Can we not understand how, with such a load of scorn upon his heart, the workman, thus profoundly separated from the bourgeois, becomes more and more indifferently disposed to gaiety. This increasing loss of gaiety is another proof of the evil which ravages France. Read all that is written for the stage in France, it will seem evident that frank, natural, spontaneous laughter, only comes to the Parisians in fits ever more and more rare. What replaces it is a spasmodic effort, against nature. It would be curious to compare two pieces constructed from the same matter. Take the Salt- imbanquts and the Princesse de Trebizonde : they are the same farces personated by actors of equal talent; but in the first the gaiety flowed from the spring; there was a communion of joy between actor, author, and public. This communion has ceased to exist, and the actor has to resort to painful contortions, to provoke in the audience the unwholesome emotions which have nothing in common with true joy.


The wine-sellers and cafe-keepers provide the workmen with a place of meeting that is always open—a sort of permanent club. It is there that he learns politics in reading newspapers, written much more to please than to instruct him. If he is still so ignorant, so destitute of good sense and judgment, if he is an idolater of certain names, whether to cherish them one moment and trample on them the next, the responsibility is not with him, but rests entirely on those who flatter his passions, on those unscrupulous writers who, eager for notoriety and still more for easy gain, are not ashamed of speculating on his ignorance, to win his vote and his pence. Let us say this, however, in exculpation of the workmen; they were not the first to encourage in journalists brutality of style, licence of thought, violence in personal attack. It was not for them that people set up the Figaro, the Gaulois, or the Paris Journal. Before publishing the Lanterne Rochefort was on the Figaro; the Lanterne itself was sold for 8 sous, and the common people read it very little. It was the bourgeois who made the success of these publications, and when by-and-by the public began to read the Marseillaise, the Mot d'Ordre, the Cri du Peuple, and the Pbre Duchene, they only copied a fashion which had been already set them by the class called superior.

Besides the newspapers, the political instructors of the workmen are the orators of the public reunions. Another centre of political teaching is the workshop. In France, where the Government has a hand in all that is done, there is no industrial question which is not also a political question. The workmen pass quickly from the point which regards them immediately, to the wider political and social interests. We hold that of all the schools where he learns politics, the best for the workman is the shop. True, the Parisian artisan does not shine in positive and practical solutions. He usually knows much bettor what he would like to see disappear, than what should be established in its stead.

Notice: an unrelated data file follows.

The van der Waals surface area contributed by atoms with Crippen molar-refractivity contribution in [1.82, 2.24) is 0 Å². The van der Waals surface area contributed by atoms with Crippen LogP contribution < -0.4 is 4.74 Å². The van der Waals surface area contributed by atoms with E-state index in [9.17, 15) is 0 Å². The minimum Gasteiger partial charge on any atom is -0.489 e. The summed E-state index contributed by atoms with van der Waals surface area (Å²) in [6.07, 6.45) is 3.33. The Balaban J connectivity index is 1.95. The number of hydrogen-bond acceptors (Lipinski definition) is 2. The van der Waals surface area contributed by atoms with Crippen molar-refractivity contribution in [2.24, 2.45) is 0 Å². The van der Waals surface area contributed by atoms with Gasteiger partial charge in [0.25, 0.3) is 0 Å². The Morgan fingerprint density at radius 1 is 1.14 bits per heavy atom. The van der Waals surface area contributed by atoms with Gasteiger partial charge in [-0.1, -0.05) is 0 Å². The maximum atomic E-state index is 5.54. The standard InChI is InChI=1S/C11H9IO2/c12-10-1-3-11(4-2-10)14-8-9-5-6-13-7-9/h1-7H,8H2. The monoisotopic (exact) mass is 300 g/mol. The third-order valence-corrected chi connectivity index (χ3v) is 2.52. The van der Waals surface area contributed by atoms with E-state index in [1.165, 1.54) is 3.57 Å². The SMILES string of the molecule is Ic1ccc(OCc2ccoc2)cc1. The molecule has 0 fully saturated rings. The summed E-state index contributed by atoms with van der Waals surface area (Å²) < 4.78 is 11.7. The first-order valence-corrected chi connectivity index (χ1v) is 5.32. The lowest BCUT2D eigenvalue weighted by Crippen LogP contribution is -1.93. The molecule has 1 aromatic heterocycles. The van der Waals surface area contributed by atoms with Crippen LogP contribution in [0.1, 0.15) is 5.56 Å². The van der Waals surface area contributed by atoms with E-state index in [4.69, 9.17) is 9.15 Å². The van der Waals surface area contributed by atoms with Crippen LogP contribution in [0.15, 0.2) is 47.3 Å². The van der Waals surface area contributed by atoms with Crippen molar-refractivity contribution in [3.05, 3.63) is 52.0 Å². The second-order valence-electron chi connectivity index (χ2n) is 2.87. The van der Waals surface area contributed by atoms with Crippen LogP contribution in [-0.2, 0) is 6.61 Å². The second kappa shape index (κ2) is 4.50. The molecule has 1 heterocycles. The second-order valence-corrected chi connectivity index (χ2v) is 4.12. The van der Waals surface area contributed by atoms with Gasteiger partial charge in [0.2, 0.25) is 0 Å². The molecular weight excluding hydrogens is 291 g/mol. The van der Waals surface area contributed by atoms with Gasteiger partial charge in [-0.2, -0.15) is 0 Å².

Social interests touch the workmen much more closely than political privileges. Hence he is generally a socialist long before he is a republican. It requires extremely grave circumstances to draw a man like Tolain and his friends into the political field. After what has been said of the life of the Paris workman, of its constant gloom, its scanty pleasures, its want of instruction, is it hard to understand how he turns socialist ? Who would venture to demonstrate to him that all is perfect in a social state where all the privations are on the side of those who produce, and all the delights of life for those who do nothing ? Nor is this all, for we might even forgive the idle their inactive existence, if they would only be content to do nothing, but the great reproach that we have a right to address to them is not that they do nothing, but that they do ill. Most of the pleasures of a certain class of the rich are for the whole of society a permanent cause of ruin and immorality. Who transforms the Bourse into a vile gambling-house, and thus levies on the general production of the country enormous imposts for the benefit of his own degrading pleasures ? And who ventures to decorate with the fine names of religion, family, property, public order, this exploitation of the producer by the do-nothing, of ignorance by cunning, of poverty by vice; and then to place at the service of this pretended order whole legions of priests, judges, administrators, and hired soldiers ?

The Paris workman cannot take a step in the streets without meeting a thousand objects to suggest such reflections to him. Clearly, the conclusions to which he will come in this way will either be false, or at any rate marked with grave errors. His socialism will rapidly lean towards the overthrow of the whole present, and will be much embarrassed to formulate a programme of the future. Eager for an activity which he believes must deliver him, he will give little heed to ideas of progressive amelioration, and pacific association. But whose fault is this ? Who has left him alone, a prey to his ignorance, his bitterness, his grief? For years have we, the pacific socialists, raised aloft the standard of the conciliation of classes. We have gathered round this standard a certain number of enlightened and well-meaning workmen; but with a few noble exceptions, the whole bourgeois class has remained deaf to our appeal. Thus the workmen, for a moment encouraged in the pacific path by the newspaper, La Co-operation, have not been slow in quitting this path, when they saw that they were the only people inclined to conciliation, and when the bourgeois, invited by us, remained indifferent to all our solicitations, content to rest in a lively feeling for their own interests.